Mayor Eric Adams is proposing eliminating the New York City community composting program and delaying rollout of curbside residential organics collection in certain boroughs by seven months as part of sweeping budget cuts.
The proposal, published Thursday, is part of across-the-board 5% budget cuts Adams has directed all city agencies to make as the city faces a projected budget shortfall beginning this fiscal year and extending into future years. The mayor has indicated an additional 5% cut may be necessary again in January.
The cuts would have ripple effects throughout the city’s management of organics and waste: reducing litter cleanup, shuttering farmer’s market food waste drop-off sites and ending funding for several mid-sized community composting sites, those familiar with the funding said.
“It’s a tremendous loss,” Beth Slepian, vice chair of the Brooklyn Solid Waste Advisory Board, said. “This creates a huge access issue for people to composting.”
In response to a request for comment, the mayor’s office cited a press conference held by the mayor Tuesday in which he said “I’m angry also” about the cuts.
“Instead of doing that budget that I am excited about doing, we have to move in another direction and look at these cost savings to continue to have our city operate and to abide by the law,” Adams said.
Council Speaker Adrienne Adams and Council Finance Chair James Brannan released a statement last week indicating skepticism about the planned cuts, saying they are “too blunt and not the prudent or sole choice.” The city council did not vote to approve a round of budget cuts last year, but the leaders said in their statement this year that they would negotiate with the administration over the November plan.
Community composting fallout
New York City has funded local composting programs in various capacities since the NYC Compost Project began in 1993. Today, program partners divert more than 8.3 million pounds of organic waste each year, provide compost outreach and education to 600,000 city residents annually and train “master composters” through a city-run program, Justin Green, a partner in the program through his nonprofit Big Reuse, said.
Green, who runs compost operations in Gowanus and Queensbridge, said without the community composting program he’d be unable to pay operators for his two sites and may have to close them. That would remove two million annual pounds of organic waste processing capacity from the city, which Green said would be “devastating” for the communities that have come to expect a sustainable organic solution.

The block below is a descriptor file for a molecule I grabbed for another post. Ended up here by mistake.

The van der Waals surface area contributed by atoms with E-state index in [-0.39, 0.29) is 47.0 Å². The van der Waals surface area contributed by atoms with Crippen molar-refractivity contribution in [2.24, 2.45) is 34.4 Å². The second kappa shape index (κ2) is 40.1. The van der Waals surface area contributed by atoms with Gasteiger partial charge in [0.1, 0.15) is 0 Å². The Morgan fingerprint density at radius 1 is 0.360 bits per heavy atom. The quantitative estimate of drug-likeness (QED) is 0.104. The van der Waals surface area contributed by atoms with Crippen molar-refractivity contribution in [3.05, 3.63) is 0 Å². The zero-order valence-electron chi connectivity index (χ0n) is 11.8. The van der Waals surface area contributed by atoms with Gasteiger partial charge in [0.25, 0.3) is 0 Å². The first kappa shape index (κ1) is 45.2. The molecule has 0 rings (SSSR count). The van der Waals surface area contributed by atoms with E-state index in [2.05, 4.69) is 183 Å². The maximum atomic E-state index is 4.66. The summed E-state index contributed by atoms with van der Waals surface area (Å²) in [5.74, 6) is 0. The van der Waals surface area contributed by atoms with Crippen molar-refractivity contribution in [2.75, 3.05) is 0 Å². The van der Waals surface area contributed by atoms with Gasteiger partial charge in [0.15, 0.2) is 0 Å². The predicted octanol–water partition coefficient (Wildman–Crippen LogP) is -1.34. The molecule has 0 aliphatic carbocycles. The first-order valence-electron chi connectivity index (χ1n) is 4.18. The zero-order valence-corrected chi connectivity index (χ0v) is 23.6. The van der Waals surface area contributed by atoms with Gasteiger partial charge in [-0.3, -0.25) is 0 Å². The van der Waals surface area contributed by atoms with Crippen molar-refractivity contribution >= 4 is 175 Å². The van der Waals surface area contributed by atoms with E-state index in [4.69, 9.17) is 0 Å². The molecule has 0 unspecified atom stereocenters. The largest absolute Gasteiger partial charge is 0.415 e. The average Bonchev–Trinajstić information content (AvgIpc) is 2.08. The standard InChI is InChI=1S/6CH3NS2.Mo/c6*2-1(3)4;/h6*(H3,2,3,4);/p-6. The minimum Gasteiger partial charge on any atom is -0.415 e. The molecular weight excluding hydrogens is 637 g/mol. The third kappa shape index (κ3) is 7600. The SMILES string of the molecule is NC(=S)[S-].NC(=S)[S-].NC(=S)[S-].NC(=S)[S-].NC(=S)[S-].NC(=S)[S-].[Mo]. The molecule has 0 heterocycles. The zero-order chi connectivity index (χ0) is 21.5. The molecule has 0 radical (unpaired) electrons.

“The community’s very supportive of it,” Green said. “It’s unusual for communities to be like, ‘No, we want composting to happen in our community.’ There’s that effort because they see the benefit and our process allows them to be involved in helping to turn their waste into a benefit.”
The proposed cuts will impact 115 jobs in community composting, according to a petition circulated by GrowNYC urging the Adams administration to save the program. The proposed budget cuts would also impact 262 uniformed employees and 321 civilian employees across DSNY, according to the proposal.
Domingo Morales, founder of Compost Power, said “a lot of Black and brown people are going to lose their jobs,” many who are seeking a stable, green career path.
“It’s horrible for them. They take this job because there’s hopes of breaking these barriers, diversifying the green economy,” Morales said.
Morales got his start in Green City Force, an AmeriCorps program that works with young and unemployed public housing residents. The program placed him at a composting facility in Red Hook, where he received training and began a career that continues today.
But Morales said the facility, which was supported by DSNY, faced staffing challenges depending on the city’s financial health. Today, he’s turned his attention toward building composting programs at public housing sites without financial support from DSNY, in part because the agency laid him off during the coronavirus pandemic.
He describes the budget uncertainty facing organizations involved in the community composting program as “cyclical torture.” Morales said the cuts, which occur just a few years after the pandemic affected funding for organics programs, should provoke a broader conversation about the detrimental impacts of relying on the whims of New York City’s budget.